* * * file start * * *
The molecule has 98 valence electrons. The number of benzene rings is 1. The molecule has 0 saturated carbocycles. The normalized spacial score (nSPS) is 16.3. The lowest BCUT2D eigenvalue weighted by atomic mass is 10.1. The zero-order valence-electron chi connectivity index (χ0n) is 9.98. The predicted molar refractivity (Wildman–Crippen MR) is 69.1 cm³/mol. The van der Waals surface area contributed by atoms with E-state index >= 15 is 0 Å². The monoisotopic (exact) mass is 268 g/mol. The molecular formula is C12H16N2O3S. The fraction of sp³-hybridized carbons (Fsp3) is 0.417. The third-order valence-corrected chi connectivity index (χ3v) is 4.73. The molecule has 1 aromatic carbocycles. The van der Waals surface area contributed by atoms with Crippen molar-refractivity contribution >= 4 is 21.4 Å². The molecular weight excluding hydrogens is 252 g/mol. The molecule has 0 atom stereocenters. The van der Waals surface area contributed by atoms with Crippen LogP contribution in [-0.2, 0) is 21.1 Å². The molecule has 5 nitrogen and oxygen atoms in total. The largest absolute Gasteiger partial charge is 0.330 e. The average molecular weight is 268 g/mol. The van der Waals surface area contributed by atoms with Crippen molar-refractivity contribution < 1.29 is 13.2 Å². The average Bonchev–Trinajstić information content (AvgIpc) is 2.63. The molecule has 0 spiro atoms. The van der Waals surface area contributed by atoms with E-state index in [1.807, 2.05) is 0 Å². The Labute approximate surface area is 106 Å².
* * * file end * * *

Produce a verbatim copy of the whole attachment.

The molecule has 98 valence electrons. The number of benzene rings is 1. The molecule has 0 saturated carbocycles. The normalized spacial score (nSPS) is 16.3. The lowest BCUT2D eigenvalue weighted by atomic mass is 10.1. The zero-order valence-electron chi connectivity index (χ0n) is 9.98. The predicted molar refractivity (Wildman–Crippen MR) is 69.1 cm³/mol. The van der Waals surface area contributed by atoms with E-state index >= 15 is 0 Å². The monoisotopic (exact) mass is 268 g/mol. The molecular formula is C12H16N2O3S. The fraction of sp³-hybridized carbons (Fsp3) is 0.417. The third-order valence-corrected chi connectivity index (χ3v) is 4.73. The molecule has 1 aromatic carbocycles. The van der Waals surface area contributed by atoms with Crippen molar-refractivity contribution >= 4 is 21.4 Å². The molecular weight excluding hydrogens is 252 g/mol. The molecule has 0 atom stereocenters. The van der Waals surface area contributed by atoms with Crippen LogP contribution in [-0.2, 0) is 21.1 Å². The molecule has 5 nitrogen and oxygen atoms in total. The largest absolute Gasteiger partial charge is 0.330 e. The average molecular weight is 268 g/mol. The van der Waals surface area contributed by atoms with Crippen molar-refractivity contribution < 1.29 is 13.2 Å². The average Bonchev–Trinajstić information content (AvgIpc) is 2.63. The molecule has 0 spiro atoms. The van der Waals surface area contributed by atoms with E-state index in [1.807, 2.05) is 0 Å². The Labute approximate surface area is 106 Å².